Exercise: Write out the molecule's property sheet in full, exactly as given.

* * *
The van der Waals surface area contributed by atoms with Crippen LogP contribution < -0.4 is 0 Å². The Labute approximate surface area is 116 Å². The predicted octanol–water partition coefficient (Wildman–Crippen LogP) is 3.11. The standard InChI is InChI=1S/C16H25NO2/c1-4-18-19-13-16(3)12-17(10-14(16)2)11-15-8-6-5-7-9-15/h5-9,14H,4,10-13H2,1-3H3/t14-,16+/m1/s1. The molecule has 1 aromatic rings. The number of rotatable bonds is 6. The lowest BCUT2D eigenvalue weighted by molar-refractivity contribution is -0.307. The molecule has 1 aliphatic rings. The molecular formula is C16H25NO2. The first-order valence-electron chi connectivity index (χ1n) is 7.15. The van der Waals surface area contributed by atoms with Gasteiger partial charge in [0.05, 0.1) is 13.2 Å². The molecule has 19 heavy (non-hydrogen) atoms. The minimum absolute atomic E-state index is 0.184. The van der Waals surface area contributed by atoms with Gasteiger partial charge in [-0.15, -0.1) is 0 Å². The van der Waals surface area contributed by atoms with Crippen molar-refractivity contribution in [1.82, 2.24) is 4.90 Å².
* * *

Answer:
The van der Waals surface area contributed by atoms with Crippen LogP contribution < -0.4 is 0 Å². The Labute approximate surface area is 116 Å². The predicted octanol–water partition coefficient (Wildman–Crippen LogP) is 3.11. The standard InChI is InChI=1S/C16H25NO2/c1-4-18-19-13-16(3)12-17(10-14(16)2)11-15-8-6-5-7-9-15/h5-9,14H,4,10-13H2,1-3H3/t14-,16+/m1/s1. The molecule has 1 aromatic rings. The number of rotatable bonds is 6. The lowest BCUT2D eigenvalue weighted by molar-refractivity contribution is -0.307. The molecule has 1 aliphatic rings. The molecular formula is C16H25NO2. The first-order valence-electron chi connectivity index (χ1n) is 7.15. The van der Waals surface area contributed by atoms with Gasteiger partial charge in [0.05, 0.1) is 13.2 Å². The molecule has 19 heavy (non-hydrogen) atoms. The minimum absolute atomic E-state index is 0.184. The van der Waals surface area contributed by atoms with Gasteiger partial charge in [-0.15, -0.1) is 0 Å². The van der Waals surface area contributed by atoms with Crippen molar-refractivity contribution in [1.82, 2.24) is 4.90 Å².